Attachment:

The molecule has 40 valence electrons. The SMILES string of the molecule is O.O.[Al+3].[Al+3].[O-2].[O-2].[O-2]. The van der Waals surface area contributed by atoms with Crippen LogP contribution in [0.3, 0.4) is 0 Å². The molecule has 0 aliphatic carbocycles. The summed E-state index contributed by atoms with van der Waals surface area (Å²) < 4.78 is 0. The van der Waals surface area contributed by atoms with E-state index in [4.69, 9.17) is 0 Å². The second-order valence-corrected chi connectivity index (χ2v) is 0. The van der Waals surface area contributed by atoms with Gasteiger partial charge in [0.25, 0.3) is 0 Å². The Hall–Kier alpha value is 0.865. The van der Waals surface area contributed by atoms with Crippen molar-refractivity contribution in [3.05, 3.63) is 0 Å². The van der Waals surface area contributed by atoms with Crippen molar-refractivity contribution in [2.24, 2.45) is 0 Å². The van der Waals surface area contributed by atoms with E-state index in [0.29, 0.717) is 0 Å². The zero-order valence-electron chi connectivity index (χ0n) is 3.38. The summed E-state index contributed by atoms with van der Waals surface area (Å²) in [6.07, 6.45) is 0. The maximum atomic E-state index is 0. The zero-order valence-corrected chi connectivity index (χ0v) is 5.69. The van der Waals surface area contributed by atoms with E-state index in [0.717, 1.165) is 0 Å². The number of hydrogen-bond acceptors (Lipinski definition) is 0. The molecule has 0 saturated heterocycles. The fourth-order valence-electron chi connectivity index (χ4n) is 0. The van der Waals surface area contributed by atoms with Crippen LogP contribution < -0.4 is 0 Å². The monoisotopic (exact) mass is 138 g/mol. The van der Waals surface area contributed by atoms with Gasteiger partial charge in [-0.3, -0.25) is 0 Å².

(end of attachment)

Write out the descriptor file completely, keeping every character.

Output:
The molecule has 40 valence electrons. The SMILES string of the molecule is O.O.[Al+3].[Al+3].[O-2].[O-2].[O-2]. The van der Waals surface area contributed by atoms with Crippen LogP contribution in [0.3, 0.4) is 0 Å². The molecule has 0 aliphatic carbocycles. The summed E-state index contributed by atoms with van der Waals surface area (Å²) < 4.78 is 0. The van der Waals surface area contributed by atoms with E-state index in [4.69, 9.17) is 0 Å². The second-order valence-corrected chi connectivity index (χ2v) is 0. The van der Waals surface area contributed by atoms with Gasteiger partial charge in [0.25, 0.3) is 0 Å². The Hall–Kier alpha value is 0.865. The van der Waals surface area contributed by atoms with Crippen molar-refractivity contribution in [3.05, 3.63) is 0 Å². The van der Waals surface area contributed by atoms with Crippen molar-refractivity contribution in [2.24, 2.45) is 0 Å². The van der Waals surface area contributed by atoms with E-state index in [0.29, 0.717) is 0 Å². The zero-order valence-electron chi connectivity index (χ0n) is 3.38. The summed E-state index contributed by atoms with van der Waals surface area (Å²) in [6.07, 6.45) is 0. The maximum atomic E-state index is 0. The zero-order valence-corrected chi connectivity index (χ0v) is 5.69. The van der Waals surface area contributed by atoms with E-state index in [0.717, 1.165) is 0 Å². The number of hydrogen-bond acceptors (Lipinski definition) is 0. The molecule has 0 saturated heterocycles. The fourth-order valence-electron chi connectivity index (χ4n) is 0. The van der Waals surface area contributed by atoms with Crippen LogP contribution < -0.4 is 0 Å². The monoisotopic (exact) mass is 138 g/mol. The van der Waals surface area contributed by atoms with Gasteiger partial charge in [-0.3, -0.25) is 0 Å².